If every picture tells a story, the obviously staged photo released by the White House during the weekend-long shutdown of the federal government spoke volumes about Donald Trump's presidency.
The photo showed the president seated in the Oval Office behind his desk, stripped barren of papers, wearing a white "Make America Great Again" hat and holding a telephone up to his ear. He casts his gaze toward the camera as if to say, "See? I really am in charge."
The Twitterverse had fun with the photo. Images went viral that showed an electric train set, a plastic telephone and other toys on the president's shiny desktop.
Staged or not, the photo's timing illustrated a troubling reality of the Trump presidency. As a Washington Post headline put it, "White House shutdown strategy: Keep Trump contained."
It was the president, after all, who fanned the fires that led to the shutdown and made the crisis worse with vulgar comments about immigrants. His signals were so mixed that even Senate Republican leader Mitch McConnell admitted to being unsure on Wednesday, two days before the old budget law ran out, of what the president would sign.
The confusion was understandable in light of President Trump's ambivalence, swinging from a willingness to sign just about anything Congress sends him to an insistence that the bill include extensive funding for a wall along the Mexican border.
Two weeks ago, Trump declared that if Congress came up with a plan to protect the "Dreamers," undocumented immigrants brought here as children, while building up border security, he would sign it.
Two days later, he rejected a plan brought to him by a bipartisan group of senators -- and enhanced the drama by famously complaining about immigrants from "s---hole countries."
On Friday, Senate Democratic leader Chuck Schumer appeared to seal a short-term agreement with Trump. But by the time he returned to Capitol Hill, as Schumer described it, Trump withdrew the deal. That caused a frustrated Schumer to remark that working with Trump is "like negotiating with Jell-O."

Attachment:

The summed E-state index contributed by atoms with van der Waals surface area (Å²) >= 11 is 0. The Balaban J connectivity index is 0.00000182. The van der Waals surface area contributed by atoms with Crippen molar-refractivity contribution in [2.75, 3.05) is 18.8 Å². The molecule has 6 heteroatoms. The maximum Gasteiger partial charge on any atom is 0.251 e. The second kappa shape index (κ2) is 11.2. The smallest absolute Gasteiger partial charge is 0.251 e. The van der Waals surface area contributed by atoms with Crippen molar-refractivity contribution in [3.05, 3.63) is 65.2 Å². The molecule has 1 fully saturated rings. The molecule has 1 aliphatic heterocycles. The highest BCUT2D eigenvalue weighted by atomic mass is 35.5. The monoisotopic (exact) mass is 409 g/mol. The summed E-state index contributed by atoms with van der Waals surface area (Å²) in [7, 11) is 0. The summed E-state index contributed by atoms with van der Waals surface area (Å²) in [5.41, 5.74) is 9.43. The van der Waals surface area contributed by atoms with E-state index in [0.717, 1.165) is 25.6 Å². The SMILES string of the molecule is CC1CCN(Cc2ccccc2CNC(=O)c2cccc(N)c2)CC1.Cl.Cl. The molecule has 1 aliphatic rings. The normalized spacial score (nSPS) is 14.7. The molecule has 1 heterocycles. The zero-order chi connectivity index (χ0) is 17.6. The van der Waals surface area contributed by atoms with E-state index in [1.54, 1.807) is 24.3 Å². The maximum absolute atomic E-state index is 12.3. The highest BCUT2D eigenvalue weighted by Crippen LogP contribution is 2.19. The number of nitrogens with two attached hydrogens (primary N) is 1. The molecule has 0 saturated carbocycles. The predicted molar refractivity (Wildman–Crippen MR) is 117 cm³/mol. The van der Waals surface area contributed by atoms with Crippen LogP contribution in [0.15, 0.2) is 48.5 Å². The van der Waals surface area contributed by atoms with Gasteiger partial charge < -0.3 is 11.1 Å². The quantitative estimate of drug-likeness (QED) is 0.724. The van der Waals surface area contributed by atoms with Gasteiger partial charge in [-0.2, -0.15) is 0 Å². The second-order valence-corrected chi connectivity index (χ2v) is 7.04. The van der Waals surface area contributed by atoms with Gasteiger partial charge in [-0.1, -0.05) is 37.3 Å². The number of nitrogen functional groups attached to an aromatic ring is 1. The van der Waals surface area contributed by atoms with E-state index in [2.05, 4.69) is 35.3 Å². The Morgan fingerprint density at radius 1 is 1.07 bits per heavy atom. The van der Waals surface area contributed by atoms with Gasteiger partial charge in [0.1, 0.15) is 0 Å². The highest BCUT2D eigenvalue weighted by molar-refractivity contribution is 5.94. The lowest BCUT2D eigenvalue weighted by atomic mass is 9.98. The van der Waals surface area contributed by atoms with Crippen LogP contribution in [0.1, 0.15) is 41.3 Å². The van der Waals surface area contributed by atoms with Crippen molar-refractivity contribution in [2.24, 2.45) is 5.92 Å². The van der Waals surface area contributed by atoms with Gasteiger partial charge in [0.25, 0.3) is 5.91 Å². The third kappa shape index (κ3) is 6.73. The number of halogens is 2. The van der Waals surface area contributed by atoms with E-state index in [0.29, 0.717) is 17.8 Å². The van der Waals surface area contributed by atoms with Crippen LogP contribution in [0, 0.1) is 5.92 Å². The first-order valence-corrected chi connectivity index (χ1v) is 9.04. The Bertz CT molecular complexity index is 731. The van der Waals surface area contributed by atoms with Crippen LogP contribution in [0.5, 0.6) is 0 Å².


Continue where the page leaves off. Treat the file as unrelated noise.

That's probably an insult to Jell-O. The combination of Trump's short attention span and persistent anti-immigrant pressures from his political base and immigration hawks in Congress apparently persuaded him to harden his heart.
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But in the end, it was hard to deny that Republicans had won, the Democrats had caved and the Democratic party's progressive wing was furious at Schumer.
Schumer called off the filibuster after McConnell promised to consider legislation by early February to extend DACA beyond the March deadline that President Trump announced last year, a deadline which could lead to deportation of an estimated 700,000 people.
There is broad support for DACA, even among Republicans, as a matter of fairness to young people who know no other home country but this one. But a minority of Republican hardliners who want more limits, not expansion, has meant the immigration measure requires some votes from Democrats to win passage.
Now the future of DACA relies on a promise from McConnell to take it up in the next three weeks, now that the rest of the budget deal has been approved. But there's no guarantee that he will stick by his promise or, if the measure does pass the Senate, that House Republicans will take it up.
That's why many Democratic progressives, in particular, feel betrayed by their own leaders' reluctance to fight it out, even if it means a long government shutdown. "This shows me," said Rep. Luis Gutierrez, an Illinois Democrat and leader on the immigration issue, "that when it comes to immigrants, Latinos and their families, Democrats are not willing to go to the mat."
But Democrats also have had to face another reality: They're negotiating from a position of weakness, having lost control of both Congress and the White House. Republicans already have been running robo-calls in swing states like Ohio accusing Democrats of holding up children's health care in order to help undocumented immigrants.
It is a political tragedy that the lives of productive DACA youths have become pawns in Washington's political games, especially since support for a permanent Dreamer fix is high in both parties. Yet when even the controlling party has trouble telling what their own president wants, that's the reality in which we live -- at least until the next elections.
(E-mail Clarence Page at email@example.com.)(c) 2018 CLARENCE PAGE DISTRIBUTED BY TRIBUNE MEDIA SERVICES, INC.